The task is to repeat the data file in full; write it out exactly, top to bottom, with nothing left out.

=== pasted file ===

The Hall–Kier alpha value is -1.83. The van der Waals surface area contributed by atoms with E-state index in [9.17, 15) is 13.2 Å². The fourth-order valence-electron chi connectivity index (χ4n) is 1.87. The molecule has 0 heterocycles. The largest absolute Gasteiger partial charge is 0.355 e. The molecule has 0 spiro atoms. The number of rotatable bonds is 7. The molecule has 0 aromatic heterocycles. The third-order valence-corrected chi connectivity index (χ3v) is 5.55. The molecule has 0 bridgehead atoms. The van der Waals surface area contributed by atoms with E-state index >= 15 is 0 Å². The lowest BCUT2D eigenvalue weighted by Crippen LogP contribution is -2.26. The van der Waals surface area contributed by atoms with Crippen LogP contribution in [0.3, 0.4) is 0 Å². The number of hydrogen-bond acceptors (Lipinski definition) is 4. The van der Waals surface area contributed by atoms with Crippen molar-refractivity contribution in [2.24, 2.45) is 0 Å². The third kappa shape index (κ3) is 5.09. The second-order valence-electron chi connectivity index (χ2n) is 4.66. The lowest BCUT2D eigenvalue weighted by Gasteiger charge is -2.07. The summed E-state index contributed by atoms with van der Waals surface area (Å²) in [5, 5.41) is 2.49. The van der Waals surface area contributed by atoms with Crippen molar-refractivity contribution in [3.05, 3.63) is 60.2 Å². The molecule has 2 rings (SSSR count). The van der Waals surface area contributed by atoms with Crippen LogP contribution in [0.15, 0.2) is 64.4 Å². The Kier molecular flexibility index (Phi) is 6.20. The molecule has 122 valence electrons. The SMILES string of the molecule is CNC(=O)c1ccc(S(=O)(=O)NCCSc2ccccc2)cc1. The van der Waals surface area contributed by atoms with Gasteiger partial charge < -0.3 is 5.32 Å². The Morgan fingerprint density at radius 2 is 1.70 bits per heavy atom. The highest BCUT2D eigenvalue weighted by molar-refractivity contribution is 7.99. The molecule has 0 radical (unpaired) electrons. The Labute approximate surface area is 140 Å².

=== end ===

The Hall–Kier alpha value is -1.83. The van der Waals surface area contributed by atoms with E-state index in [9.17, 15) is 13.2 Å². The fourth-order valence-electron chi connectivity index (χ4n) is 1.87. The molecule has 0 heterocycles. The largest absolute Gasteiger partial charge is 0.355 e. The molecule has 0 spiro atoms. The number of rotatable bonds is 7. The molecule has 0 aromatic heterocycles. The third-order valence-corrected chi connectivity index (χ3v) is 5.55. The molecule has 0 bridgehead atoms. The van der Waals surface area contributed by atoms with E-state index >= 15 is 0 Å². The lowest BCUT2D eigenvalue weighted by Crippen LogP contribution is -2.26. The van der Waals surface area contributed by atoms with Crippen LogP contribution in [0.3, 0.4) is 0 Å². The number of hydrogen-bond acceptors (Lipinski definition) is 4. The van der Waals surface area contributed by atoms with Crippen molar-refractivity contribution in [2.24, 2.45) is 0 Å². The third kappa shape index (κ3) is 5.09. The second-order valence-electron chi connectivity index (χ2n) is 4.66. The lowest BCUT2D eigenvalue weighted by Gasteiger charge is -2.07. The summed E-state index contributed by atoms with van der Waals surface area (Å²) in [5, 5.41) is 2.49. The van der Waals surface area contributed by atoms with Crippen molar-refractivity contribution in [3.05, 3.63) is 60.2 Å². The molecule has 2 rings (SSSR count). The van der Waals surface area contributed by atoms with Crippen LogP contribution in [0.15, 0.2) is 64.4 Å². The Kier molecular flexibility index (Phi) is 6.20. The molecule has 122 valence electrons. The SMILES string of the molecule is CNC(=O)c1ccc(S(=O)(=O)NCCSc2ccccc2)cc1. The van der Waals surface area contributed by atoms with Gasteiger partial charge < -0.3 is 5.32 Å². The Morgan fingerprint density at radius 2 is 1.70 bits per heavy atom. The highest BCUT2D eigenvalue weighted by molar-refractivity contribution is 7.99. The molecule has 0 radical (unpaired) electrons. The Labute approximate surface area is 140 Å².